As a school that has community at its heart, we are focusing on keeping students and teachers connected during this difficult time, maintaining our commitment to provide to all of our students a purposeful educational experience based on a spirit of inquiry and collaboration. We’re also providing our families with a number of resources (like these) to help them during this time.
Tandem's community remains strong and focused on continued learning and the connections that define who we are. We are so proud of the way our students, teachers, staff and parents have worked together to make the transition to online learning so successful.
Check out these photos of students and teachers working together from home.
Check out a TV news piece about Tandem's online learning here.
Senior Composition students completed their work on Ken Kesey's classic novel One Flew Over the Cuckoo's Nest. Based on their own insights into a particular book character, students created collages representing that character's life or journey, then virtually presented them to one another online. Each presentation included both an image of the completed collage and a writeup explaining each element of the collage and what it represents. Despite the fact that students and teacher Tucker Winter had to switch the project to online midstream, the class went really well! Students mastered both the material and the technology to complete their projects, capture then digitally, and upload them for the class. Now they are moving on to Catcher in the Rye.
On Thursday, March 12th, 8th-12th graders participated in our annual Teach-in Day, organized by our Friends Council and Diversity Council (Upper School student groups that facilitate the Quaker life of our school and student diversity programming, respectively). On Teach-in Day, regular classes are halted and students join together for special workshops and activities around a particular topic. This year's Teach-in Day focused on mental health issues and healing. Student planners sought out community members help lead workshops to either deepen their understanding of these complex problems or talk about actions students can take to make change and facilitate healing in themselves and others. It was an educational and empowering day, with adult-led workshops as follows:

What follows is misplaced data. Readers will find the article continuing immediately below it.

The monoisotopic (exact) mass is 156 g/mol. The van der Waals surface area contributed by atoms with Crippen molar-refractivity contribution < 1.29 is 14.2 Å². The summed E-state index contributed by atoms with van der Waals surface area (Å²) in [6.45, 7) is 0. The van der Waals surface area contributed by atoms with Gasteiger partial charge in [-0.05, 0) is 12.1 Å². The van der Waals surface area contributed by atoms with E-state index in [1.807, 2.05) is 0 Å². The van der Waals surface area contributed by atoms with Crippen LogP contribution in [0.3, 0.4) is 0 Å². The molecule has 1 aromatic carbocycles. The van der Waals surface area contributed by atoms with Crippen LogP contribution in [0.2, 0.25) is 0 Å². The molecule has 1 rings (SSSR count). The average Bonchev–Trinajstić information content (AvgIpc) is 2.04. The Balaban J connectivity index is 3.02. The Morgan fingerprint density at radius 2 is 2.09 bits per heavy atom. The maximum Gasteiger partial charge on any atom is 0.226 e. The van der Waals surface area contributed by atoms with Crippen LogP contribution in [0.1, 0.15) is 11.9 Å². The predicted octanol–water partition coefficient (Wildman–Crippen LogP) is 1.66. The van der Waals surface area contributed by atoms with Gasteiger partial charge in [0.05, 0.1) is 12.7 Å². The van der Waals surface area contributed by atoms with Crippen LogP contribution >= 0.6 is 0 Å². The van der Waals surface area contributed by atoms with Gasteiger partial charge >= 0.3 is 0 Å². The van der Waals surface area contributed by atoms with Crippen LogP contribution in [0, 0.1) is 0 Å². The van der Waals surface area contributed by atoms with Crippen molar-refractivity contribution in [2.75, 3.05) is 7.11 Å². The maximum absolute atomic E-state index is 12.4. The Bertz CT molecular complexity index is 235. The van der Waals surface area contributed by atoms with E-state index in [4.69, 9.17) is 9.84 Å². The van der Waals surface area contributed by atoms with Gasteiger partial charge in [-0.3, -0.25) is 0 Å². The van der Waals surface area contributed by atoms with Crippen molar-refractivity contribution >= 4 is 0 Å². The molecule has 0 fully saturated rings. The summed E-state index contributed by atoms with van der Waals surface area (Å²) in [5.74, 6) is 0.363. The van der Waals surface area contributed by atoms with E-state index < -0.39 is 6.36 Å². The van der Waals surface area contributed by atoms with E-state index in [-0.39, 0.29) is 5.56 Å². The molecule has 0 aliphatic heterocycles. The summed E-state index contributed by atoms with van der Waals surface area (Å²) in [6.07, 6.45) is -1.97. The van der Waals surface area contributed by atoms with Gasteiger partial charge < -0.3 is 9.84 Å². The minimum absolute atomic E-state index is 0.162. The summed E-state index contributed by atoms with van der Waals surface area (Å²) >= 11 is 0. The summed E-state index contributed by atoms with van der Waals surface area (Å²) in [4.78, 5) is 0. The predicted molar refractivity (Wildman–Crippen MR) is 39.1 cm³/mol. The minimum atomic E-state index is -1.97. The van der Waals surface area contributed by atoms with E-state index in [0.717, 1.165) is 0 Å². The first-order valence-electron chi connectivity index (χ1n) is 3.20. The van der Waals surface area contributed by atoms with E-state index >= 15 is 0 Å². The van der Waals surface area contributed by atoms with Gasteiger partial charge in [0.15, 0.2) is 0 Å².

Carolyn Schuyler of Wildrock talked about nature and mental health
Susie Bruce (Tandem parent) of UVA's Gordie Center talked about bystander intervention
Darlene Green, an Art Therapist with Hospice of the Piedmont, talked about grief and art therapy
Gordon Fields, Tandem's Director of Diversity, talked about diversity and mental health
Bridget Baylin (Tandem parent), a wellness professional, talked about the benefits of ayurveda and taught a yoga workshop
Student leaders offered mental wellness-themed afternoon activities that included yoga, sidewalk chalk, a nature walk, outdoor games on the field, and an open art studio. It was a great day that helped students talk about and learn to manage mental health issues and anxiety.
Tandem's Middle School Debate Team competes in events through the Charlottesville Debate League. At an event last weekend, team members Mattea Gaines, Naia Downs-Reeve and Rachel Branch competed (there are more members on the team itself) and performed well in the Original Oratory category. Their topic was, "What would you uninvent if you could rid the world of one thing?" Naia and Mattea were among the four finalists by debate's end and 8th grader Mattea wound up winning first place with her chosen topic of the Barbie doll, which focused on issues of body positivity and ideals of beauty. Well done, Mattea and fellow debaters!
A Tandem team of Upper Schoolers - seniors Nathan Stevenson and Josh Warren and juniors Ford Scott and Nate Winter - competed in the 2020 Enactus High School Case Competition held at UVA's McIntire School on February 28. Their assignment was to come up with a product pitch that would speak to this question - "Voice Wars: What is next for Google’s voice technology?" After analyzing the industry and choosing a domain, each team had to develop a recommendation and presentation that could be a brand new product, a modification of existing products, or a combination, then make recommendations about how it could be 'monetized' and how it could differ from the competition. Tandem's team of entrepreneurs created a product called Google Fusion which would serve as a central connection for all things Google, like Google home, Google security, gaming, etc. all while allowing for subscription streaming services. Their concept and presentation were impressive and they finished in third. Of special note - all of the judges (execs from sponsor C & F Bank) said they would actually buy the Tandem team's products. Well done, young businessmen!
Our varsity girls basketball team headed to the DAC tournament finals on Saturday, February 22 at Highland School, playing Randolph Macon Academy for the championship title (the girls ended the regular DAC season in first place as well, so were already regular season champs with a record of 11-6). The girls played a great tourney finals game, coming out ahead by a score of 52-37. After the game, All-Conference honors were plentiful for the Badgers, with Alana Carter-Johnston winning conference Player of the Year, Coach Kerry Shelton earning Coach of the Year, Stella Lane on first team, Elyse Jabalee-Farrell on second team, and Hallie Spencer and Elaine Xie earning honorable mention. Way to go, Badgers! We'll be waiting for the new championship banner to show up in the gym - you earned it with your wonderful season of play.